The Spider Web That Gets Stronger When It Touches Insects – The Atlantic

Despite these different tactics, all of these species rely on the sticky nature of their dry silk. Scientists used to think that the nanofibers in cribellate silk make such close contact with surfaces that they stick using the forces that hold molecules together over very small distances. But that couldn’t be the whole story, because cribellate silk adheres far more strongly to insects than it does to artificial surfaces.

Bott found a clue to cribellate silk’s powers by breaking out a powerful microscope. She noticed that whenever the silk had touched an insect, she couldn’t make out the individual nanofibers any more. It was as if they had fused together. She even filmed the process, showing that a wave of fusion begins at the point of contact, and then travels up the silk.

Looking more closely, she saw that the fibers were still there. They had just become embedded in some kind of fluid—think spaghetti strands drenched in a thick marinara sauce. And when she analyzed the chemicals in the fluid, she realized that it was a match for the waxes found in insect shells. It seemed like the silk absorbs these waxes right off the insects, just as cotton balls will soak up water. In the process, the silk reinforces itself.

Nanofibers sticking to a fly’s leg. (Hana Adamova)

Bott confirmed her idea by showing that cribellate silk sticks eight times more strongly to normal insect shells than to those that were chemically treated to remove their waxes. Similarly, it sticks more strongly to artificial surfaces that have been coated in those same waxes. “Insects typically use the wax to reduce evaporation, but the spider misuses that protective layer,” says Anna-Christin Joel, who led the study. And all of this happens automatically.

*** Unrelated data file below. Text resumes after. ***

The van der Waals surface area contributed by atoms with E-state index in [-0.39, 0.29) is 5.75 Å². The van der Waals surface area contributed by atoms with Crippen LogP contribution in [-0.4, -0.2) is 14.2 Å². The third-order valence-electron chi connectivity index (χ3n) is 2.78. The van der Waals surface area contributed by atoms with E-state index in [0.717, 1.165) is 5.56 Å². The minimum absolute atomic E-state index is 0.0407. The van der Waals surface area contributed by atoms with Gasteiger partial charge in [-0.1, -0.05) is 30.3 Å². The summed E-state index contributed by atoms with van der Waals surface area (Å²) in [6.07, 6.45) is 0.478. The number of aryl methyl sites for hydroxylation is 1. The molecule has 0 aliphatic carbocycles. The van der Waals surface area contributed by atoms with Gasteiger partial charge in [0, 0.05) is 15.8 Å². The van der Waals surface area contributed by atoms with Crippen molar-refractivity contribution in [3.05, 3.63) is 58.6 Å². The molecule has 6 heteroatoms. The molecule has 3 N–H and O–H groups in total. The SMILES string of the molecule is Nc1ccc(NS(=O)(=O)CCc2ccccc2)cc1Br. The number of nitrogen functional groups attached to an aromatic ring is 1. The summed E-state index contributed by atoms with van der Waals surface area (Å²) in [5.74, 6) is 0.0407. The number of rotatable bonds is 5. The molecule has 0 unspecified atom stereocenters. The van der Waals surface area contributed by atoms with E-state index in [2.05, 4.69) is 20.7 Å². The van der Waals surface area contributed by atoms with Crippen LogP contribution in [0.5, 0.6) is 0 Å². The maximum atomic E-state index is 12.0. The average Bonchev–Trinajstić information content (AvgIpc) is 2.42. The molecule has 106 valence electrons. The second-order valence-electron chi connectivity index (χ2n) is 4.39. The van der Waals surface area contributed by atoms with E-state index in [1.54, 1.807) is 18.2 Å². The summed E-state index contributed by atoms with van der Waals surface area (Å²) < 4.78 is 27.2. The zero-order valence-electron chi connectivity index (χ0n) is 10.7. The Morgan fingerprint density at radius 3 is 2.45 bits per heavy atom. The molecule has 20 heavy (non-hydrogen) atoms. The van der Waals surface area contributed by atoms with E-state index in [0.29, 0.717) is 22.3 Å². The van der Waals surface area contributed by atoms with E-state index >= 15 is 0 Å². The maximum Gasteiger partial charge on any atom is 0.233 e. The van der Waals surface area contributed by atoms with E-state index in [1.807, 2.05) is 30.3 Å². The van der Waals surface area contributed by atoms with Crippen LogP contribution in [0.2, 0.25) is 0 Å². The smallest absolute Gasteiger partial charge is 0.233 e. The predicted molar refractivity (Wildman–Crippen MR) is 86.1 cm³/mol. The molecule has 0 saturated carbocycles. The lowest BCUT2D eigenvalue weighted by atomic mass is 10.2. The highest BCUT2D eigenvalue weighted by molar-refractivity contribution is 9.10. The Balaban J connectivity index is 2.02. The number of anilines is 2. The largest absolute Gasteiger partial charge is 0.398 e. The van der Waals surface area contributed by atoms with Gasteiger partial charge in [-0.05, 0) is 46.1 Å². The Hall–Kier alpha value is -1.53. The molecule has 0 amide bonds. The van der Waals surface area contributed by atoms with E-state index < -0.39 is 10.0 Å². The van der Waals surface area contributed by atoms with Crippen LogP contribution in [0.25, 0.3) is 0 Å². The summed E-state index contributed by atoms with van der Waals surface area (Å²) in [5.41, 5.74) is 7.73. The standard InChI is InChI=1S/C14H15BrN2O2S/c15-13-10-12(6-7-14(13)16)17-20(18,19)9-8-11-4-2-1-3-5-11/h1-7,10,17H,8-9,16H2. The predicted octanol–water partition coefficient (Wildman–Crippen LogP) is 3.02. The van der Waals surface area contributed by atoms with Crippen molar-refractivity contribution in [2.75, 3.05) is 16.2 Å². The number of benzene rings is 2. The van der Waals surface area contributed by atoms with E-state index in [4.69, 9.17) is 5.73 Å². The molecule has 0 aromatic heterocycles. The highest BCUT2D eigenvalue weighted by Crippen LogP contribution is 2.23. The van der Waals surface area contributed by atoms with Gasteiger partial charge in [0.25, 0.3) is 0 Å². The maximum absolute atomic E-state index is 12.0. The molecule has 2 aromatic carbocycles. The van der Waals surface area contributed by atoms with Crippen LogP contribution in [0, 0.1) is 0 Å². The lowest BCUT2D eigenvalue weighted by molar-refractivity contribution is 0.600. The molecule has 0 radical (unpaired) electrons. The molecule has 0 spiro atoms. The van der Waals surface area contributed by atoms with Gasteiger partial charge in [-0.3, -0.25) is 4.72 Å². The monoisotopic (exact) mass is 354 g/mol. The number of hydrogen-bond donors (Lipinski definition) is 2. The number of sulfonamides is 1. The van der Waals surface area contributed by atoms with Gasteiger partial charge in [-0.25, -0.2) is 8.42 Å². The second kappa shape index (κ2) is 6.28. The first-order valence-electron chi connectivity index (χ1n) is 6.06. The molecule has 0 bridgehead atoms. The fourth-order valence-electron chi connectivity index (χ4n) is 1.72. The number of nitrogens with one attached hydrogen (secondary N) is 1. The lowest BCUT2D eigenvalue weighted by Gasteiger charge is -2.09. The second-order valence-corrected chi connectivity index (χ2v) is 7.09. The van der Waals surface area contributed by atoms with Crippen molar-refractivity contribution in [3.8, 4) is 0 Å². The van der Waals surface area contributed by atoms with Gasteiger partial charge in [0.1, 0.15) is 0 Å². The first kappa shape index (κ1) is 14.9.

“They make a strong case,” says Todd Blackledge from the University of Akron, who studies the evolution of spider silk. “It makes sense that silk would have features that make it function best on natural insect surfaces rather than synthetic surfaces commonly tested in the laboratory.”

Insects, in turn, evolved countermeasures. They couldn’t get rid of their waxes entirely or they would lose too much water, but they could make the wax so viscous that it wouldn’t soak into the silk, or simply cover it with a protective shield. Joel suspects that these adaptations drove spiders to evolve new ways of trapping their prey, which might explain why some of them started adding glue to their silk.

But ironically, the gluey threads stick less well to insects with unprotected waxy shells. Joel thinks that insects can defend against either the dry cribellate silk or the wet glue-coated kind, but not both. And conversely, both kinds of silk only work on some kinds of prey, which is why the ancient cribellate spiders weren’t totally displaced by their glue-using descendants. Thanks to their self-reinforcing silk, they’ve stuck around.